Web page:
Table 1. NOD2 primer mixes for sequence specific primer polymerase chain reaction (PCR).
Sense primer 5′–3′
Sense conc. µg/ml
Anti-sense primer 5′–3′
AS conc. µg/ml
NCBI: National Centre for Biotechnology Information; SNP: single nucleotide polymorphism.
Agarose gel electrophoresis
Synthesis of appropriately sized products was confirmed by running on agarose gel containing 3·3 × 10−4 g/l ethidium bromide (Sigma) alongside a DNA ladder (Sigma). Gels were viewed under ultraviolet light and photographed (Transluminator UVP, Upland, CA, USA).
A random representation of each genotype was sequenced using an Applied Biosystems 3730 DNA Analyser with Sequencing Analyser version 5·2 software (Applied Biosystems) for genotype confirmation.
Calculation of allele frequency and statistical analysis
Allele frequency was calculated using the formula below:
Fisher's exact test (GraphPad Prism® version 4) was used to compare allele frequencies. P-values < 0·05 were considered as significant.
Complications among international cohort of CVID patients
Frequencies of complications within our CVID cohort are given in Fig. 1 and Table 2. Details of complications requested from managing clinicians (see Materials and methods) were validated from the information given and if necessary confirmed by independent review. The clinical data were finally 99·3% complete. Subsequent to validation, eight patients were unselected as they did not meet CVID diagnostic criteria.
Table 2. Prevalence of complications and NOD2 polymorphisms among 285 international common variable immunodeficiency (CVID) patients.
Patients within these groups had multiple NOD2 polymorphisms. LIP: lymphoid interstitial pneumonitis; WT: wild-type.
Optimized protocols were used to genotype our cohort of 291 confirmed CVID patients for gly908Arg, arg702trp and leu1007finsc polymorphisms of the NOD2 gene. Thirty-six heterozygous (four gly908arg, 21 arg702trp and 11 leu1007fins) polymorphisms, one homozygous gly908arg and one homozygous arg702trp polymorphism were found among our UK cohort giving gly908arg, arg702trp and leu1007finsc allele frequencies of 0·014, 0·056 and 0·026, respectively. Six samples were unusable, providing 285 results for statistical analysis. No significant difference was found when comparing the UK CVIDs from our cohort to published data on NOD2 allele frequencies in 1876 UK control subjects (0·011, 0·047 and 0·027, respectively) .
NOD2 polymorphisms and disease complications in CVID
Fisher's exact tests were conducted for NOD2 WT versus the three Crohn's disease associated polymorphisms for each CVID disease complication group defined (Fig. 1). A trend towards a gly908arg polymorphism conferring possible susceptibility towards autoimmunity, granuloma, LIP, splenomegaly and enteropathy is seen; however, these differences were not significant as defined. The most significant finding observed within the international cohort was a possible protective role of an arg702trp polymorphism from splenomegaly (P = 0·038, relative risk RR = 0·374). Interestingly, among the UK CVIDs cohort with a gly908arg polymorphism (n = 5), a significantly increased frequency of autoimmune disease (P = 0·049, RR = 2·400) and enteropathy (P = 0·049, RR = 5·771) are seen in comparison to the WT CVIDs. Autoimmune disease and enteropathy were prevalent in the UK cohort at 34·1 and 7·8%, respectively. No other significant associations were found within the UK subset of the international cohort or the international cohort as a whole between NOD2 genotype and disease complication phenotype.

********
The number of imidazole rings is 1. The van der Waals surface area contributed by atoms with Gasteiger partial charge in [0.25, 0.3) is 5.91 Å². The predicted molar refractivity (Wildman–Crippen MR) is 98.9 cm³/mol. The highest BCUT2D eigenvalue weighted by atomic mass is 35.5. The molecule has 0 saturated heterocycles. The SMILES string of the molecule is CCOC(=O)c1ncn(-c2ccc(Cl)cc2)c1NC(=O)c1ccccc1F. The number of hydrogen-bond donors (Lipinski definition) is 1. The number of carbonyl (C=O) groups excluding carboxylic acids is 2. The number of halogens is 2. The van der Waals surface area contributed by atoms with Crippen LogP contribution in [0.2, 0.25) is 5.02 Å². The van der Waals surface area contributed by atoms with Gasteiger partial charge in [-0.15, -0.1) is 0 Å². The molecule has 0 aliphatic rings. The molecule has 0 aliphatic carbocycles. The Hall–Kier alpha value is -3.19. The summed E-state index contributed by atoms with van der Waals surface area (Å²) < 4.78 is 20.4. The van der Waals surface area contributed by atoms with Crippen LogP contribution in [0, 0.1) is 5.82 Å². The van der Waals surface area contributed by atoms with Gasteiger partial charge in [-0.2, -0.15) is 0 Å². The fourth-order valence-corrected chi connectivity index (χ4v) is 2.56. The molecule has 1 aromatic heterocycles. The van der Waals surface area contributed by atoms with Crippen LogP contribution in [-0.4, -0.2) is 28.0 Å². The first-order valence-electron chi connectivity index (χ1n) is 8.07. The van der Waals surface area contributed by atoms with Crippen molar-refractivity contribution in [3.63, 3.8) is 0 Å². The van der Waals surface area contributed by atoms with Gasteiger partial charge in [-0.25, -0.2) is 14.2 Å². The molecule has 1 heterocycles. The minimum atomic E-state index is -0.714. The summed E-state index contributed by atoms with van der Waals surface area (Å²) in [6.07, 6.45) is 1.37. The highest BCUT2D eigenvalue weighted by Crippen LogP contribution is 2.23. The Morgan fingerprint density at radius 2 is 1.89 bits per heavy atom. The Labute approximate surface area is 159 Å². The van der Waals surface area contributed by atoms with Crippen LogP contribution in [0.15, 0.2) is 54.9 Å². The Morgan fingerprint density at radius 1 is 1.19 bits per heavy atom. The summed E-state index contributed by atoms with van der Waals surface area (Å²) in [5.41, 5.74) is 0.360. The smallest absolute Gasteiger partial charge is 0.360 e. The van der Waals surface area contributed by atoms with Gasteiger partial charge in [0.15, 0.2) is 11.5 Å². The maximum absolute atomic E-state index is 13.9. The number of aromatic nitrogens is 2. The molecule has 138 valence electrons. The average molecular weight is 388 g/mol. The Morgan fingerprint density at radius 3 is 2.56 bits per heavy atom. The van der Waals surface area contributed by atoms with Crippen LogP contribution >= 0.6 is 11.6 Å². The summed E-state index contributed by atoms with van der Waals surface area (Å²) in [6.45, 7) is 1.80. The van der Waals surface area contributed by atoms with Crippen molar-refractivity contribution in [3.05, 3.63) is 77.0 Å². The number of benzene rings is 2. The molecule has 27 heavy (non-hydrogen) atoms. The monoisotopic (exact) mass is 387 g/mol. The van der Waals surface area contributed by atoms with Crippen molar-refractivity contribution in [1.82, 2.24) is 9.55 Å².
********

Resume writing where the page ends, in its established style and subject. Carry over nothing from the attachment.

We investigated the presence of those polymorphisms found to be associated with Crohn's disease, namely gly908arg, arg702trp and leu1007finsc in the DNA of 285 CVID patients. These NOD2 polymorphisms were examined as potential disease modifiers within CVIDs. Autoimmune disease and enteropathy were found to be more prevalent in those UK patients with a gly908arg polymorphism. Interestingly, autoimmunity and enteropathy were not found to be associated significantly with each other in a previous European study of CVIDs . Furthermore, the enteropathy of CVID is resistant to gluten withdrawal and so distinct from coeliac disease.
Granuloma and autoimmune disease are associated independently with splenomegaly . As splenomegaly was shown to be less prevalent in the international cohort in CVID patients with arg702trp polymorphisms, this may protect from granuloma development. Enteropathy is associated with splenomegaly, although only weakly , suggesting that these may be independent gene associations with each phenotype.